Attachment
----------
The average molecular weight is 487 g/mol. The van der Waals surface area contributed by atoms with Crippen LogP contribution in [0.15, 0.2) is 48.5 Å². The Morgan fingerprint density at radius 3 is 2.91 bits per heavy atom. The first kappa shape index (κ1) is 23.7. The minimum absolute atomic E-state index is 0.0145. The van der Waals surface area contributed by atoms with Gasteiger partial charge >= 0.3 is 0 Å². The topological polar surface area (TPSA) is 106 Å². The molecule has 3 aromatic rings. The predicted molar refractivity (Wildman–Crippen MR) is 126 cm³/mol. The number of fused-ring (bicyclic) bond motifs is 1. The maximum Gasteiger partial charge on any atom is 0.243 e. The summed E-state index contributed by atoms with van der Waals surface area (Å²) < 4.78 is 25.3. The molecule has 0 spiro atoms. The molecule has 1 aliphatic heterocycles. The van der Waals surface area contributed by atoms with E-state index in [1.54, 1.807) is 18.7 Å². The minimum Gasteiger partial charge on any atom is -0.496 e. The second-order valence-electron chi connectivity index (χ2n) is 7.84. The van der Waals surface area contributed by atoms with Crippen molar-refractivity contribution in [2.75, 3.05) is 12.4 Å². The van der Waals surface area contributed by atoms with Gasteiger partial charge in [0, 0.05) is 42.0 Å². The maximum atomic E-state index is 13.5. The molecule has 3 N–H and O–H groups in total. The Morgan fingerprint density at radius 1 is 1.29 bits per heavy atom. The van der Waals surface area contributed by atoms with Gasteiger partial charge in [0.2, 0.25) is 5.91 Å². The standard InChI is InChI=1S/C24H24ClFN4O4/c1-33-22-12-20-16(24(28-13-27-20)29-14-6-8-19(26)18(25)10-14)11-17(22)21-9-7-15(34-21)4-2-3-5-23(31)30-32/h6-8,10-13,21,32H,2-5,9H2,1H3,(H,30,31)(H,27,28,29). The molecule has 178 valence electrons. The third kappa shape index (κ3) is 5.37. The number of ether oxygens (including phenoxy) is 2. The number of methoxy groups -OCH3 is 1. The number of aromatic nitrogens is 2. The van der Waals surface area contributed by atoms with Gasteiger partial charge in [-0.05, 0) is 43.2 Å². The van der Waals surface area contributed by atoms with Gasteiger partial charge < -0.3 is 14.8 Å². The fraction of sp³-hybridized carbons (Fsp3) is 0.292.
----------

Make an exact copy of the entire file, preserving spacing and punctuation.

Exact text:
The average molecular weight is 487 g/mol. The van der Waals surface area contributed by atoms with Crippen LogP contribution in [0.15, 0.2) is 48.5 Å². The Morgan fingerprint density at radius 3 is 2.91 bits per heavy atom. The first kappa shape index (κ1) is 23.7. The minimum absolute atomic E-state index is 0.0145. The van der Waals surface area contributed by atoms with Gasteiger partial charge >= 0.3 is 0 Å². The topological polar surface area (TPSA) is 106 Å². The molecule has 3 aromatic rings. The predicted molar refractivity (Wildman–Crippen MR) is 126 cm³/mol. The number of fused-ring (bicyclic) bond motifs is 1. The maximum Gasteiger partial charge on any atom is 0.243 e. The summed E-state index contributed by atoms with van der Waals surface area (Å²) < 4.78 is 25.3. The molecule has 0 spiro atoms. The molecule has 1 aliphatic heterocycles. The van der Waals surface area contributed by atoms with E-state index in [1.54, 1.807) is 18.7 Å². The minimum Gasteiger partial charge on any atom is -0.496 e. The second-order valence-electron chi connectivity index (χ2n) is 7.84. The van der Waals surface area contributed by atoms with Crippen molar-refractivity contribution in [2.75, 3.05) is 12.4 Å². The van der Waals surface area contributed by atoms with Gasteiger partial charge in [0, 0.05) is 42.0 Å². The maximum atomic E-state index is 13.5. The molecule has 3 N–H and O–H groups in total. The Morgan fingerprint density at radius 1 is 1.29 bits per heavy atom. The van der Waals surface area contributed by atoms with Gasteiger partial charge in [0.2, 0.25) is 5.91 Å². The standard InChI is InChI=1S/C24H24ClFN4O4/c1-33-22-12-20-16(24(28-13-27-20)29-14-6-8-19(26)18(25)10-14)11-17(22)21-9-7-15(34-21)4-2-3-5-23(31)30-32/h6-8,10-13,21,32H,2-5,9H2,1H3,(H,30,31)(H,27,28,29). The molecule has 178 valence electrons. The third kappa shape index (κ3) is 5.37. The number of ether oxygens (including phenoxy) is 2. The number of methoxy groups -OCH3 is 1. The number of aromatic nitrogens is 2. The van der Waals surface area contributed by atoms with Gasteiger partial charge in [-0.05, 0) is 43.2 Å². The van der Waals surface area contributed by atoms with Gasteiger partial charge < -0.3 is 14.8 Å². The fraction of sp³-hybridized carbons (Fsp3) is 0.292.